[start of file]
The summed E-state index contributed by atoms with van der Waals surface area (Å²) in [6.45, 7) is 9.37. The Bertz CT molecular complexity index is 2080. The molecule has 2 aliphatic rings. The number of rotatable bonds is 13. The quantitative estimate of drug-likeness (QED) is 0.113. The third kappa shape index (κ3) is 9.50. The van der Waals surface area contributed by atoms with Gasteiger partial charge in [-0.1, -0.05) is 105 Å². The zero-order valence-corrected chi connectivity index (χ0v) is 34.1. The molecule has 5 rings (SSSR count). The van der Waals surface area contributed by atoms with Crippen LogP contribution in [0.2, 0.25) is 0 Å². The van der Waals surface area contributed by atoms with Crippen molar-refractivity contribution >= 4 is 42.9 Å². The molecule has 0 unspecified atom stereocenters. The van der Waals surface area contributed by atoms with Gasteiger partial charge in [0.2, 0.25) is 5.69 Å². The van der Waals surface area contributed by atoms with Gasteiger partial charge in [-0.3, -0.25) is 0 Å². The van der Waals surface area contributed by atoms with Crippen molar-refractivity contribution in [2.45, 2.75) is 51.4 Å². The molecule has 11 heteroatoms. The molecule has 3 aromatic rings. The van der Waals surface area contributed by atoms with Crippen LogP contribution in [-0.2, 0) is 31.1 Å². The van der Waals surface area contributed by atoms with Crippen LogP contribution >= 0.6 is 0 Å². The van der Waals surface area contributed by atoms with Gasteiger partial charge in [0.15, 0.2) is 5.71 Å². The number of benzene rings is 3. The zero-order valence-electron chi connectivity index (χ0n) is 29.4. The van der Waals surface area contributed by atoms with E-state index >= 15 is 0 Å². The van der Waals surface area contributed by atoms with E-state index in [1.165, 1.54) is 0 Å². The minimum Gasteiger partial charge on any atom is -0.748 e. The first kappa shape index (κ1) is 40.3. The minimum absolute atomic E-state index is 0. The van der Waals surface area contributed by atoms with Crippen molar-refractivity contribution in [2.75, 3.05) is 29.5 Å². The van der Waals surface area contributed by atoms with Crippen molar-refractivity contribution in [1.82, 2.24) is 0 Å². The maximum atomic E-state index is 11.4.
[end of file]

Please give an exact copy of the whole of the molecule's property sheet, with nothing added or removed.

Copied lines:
The summed E-state index contributed by atoms with van der Waals surface area (Å²) in [6.45, 7) is 9.37. The Bertz CT molecular complexity index is 2080. The molecule has 2 aliphatic rings. The number of rotatable bonds is 13. The quantitative estimate of drug-likeness (QED) is 0.113. The third kappa shape index (κ3) is 9.50. The van der Waals surface area contributed by atoms with Gasteiger partial charge in [-0.1, -0.05) is 105 Å². The zero-order valence-corrected chi connectivity index (χ0v) is 34.1. The molecule has 5 rings (SSSR count). The van der Waals surface area contributed by atoms with Crippen LogP contribution in [0.2, 0.25) is 0 Å². The van der Waals surface area contributed by atoms with Crippen molar-refractivity contribution >= 4 is 42.9 Å². The molecule has 0 unspecified atom stereocenters. The van der Waals surface area contributed by atoms with Gasteiger partial charge in [0.2, 0.25) is 5.69 Å². The van der Waals surface area contributed by atoms with Gasteiger partial charge in [-0.3, -0.25) is 0 Å². The van der Waals surface area contributed by atoms with Crippen molar-refractivity contribution in [2.45, 2.75) is 51.4 Å². The molecule has 11 heteroatoms. The molecule has 3 aromatic rings. The van der Waals surface area contributed by atoms with Crippen LogP contribution in [-0.2, 0) is 31.1 Å². The van der Waals surface area contributed by atoms with Crippen LogP contribution >= 0.6 is 0 Å². The van der Waals surface area contributed by atoms with Gasteiger partial charge in [0.15, 0.2) is 5.71 Å². The number of benzene rings is 3. The zero-order valence-electron chi connectivity index (χ0n) is 29.4. The van der Waals surface area contributed by atoms with E-state index >= 15 is 0 Å². The van der Waals surface area contributed by atoms with E-state index in [1.165, 1.54) is 0 Å². The minimum Gasteiger partial charge on any atom is -0.748 e. The first kappa shape index (κ1) is 40.3. The minimum absolute atomic E-state index is 0. The van der Waals surface area contributed by atoms with Crippen molar-refractivity contribution in [2.75, 3.05) is 29.5 Å². The van der Waals surface area contributed by atoms with Crippen molar-refractivity contribution in [1.82, 2.24) is 0 Å². The maximum atomic E-state index is 11.4.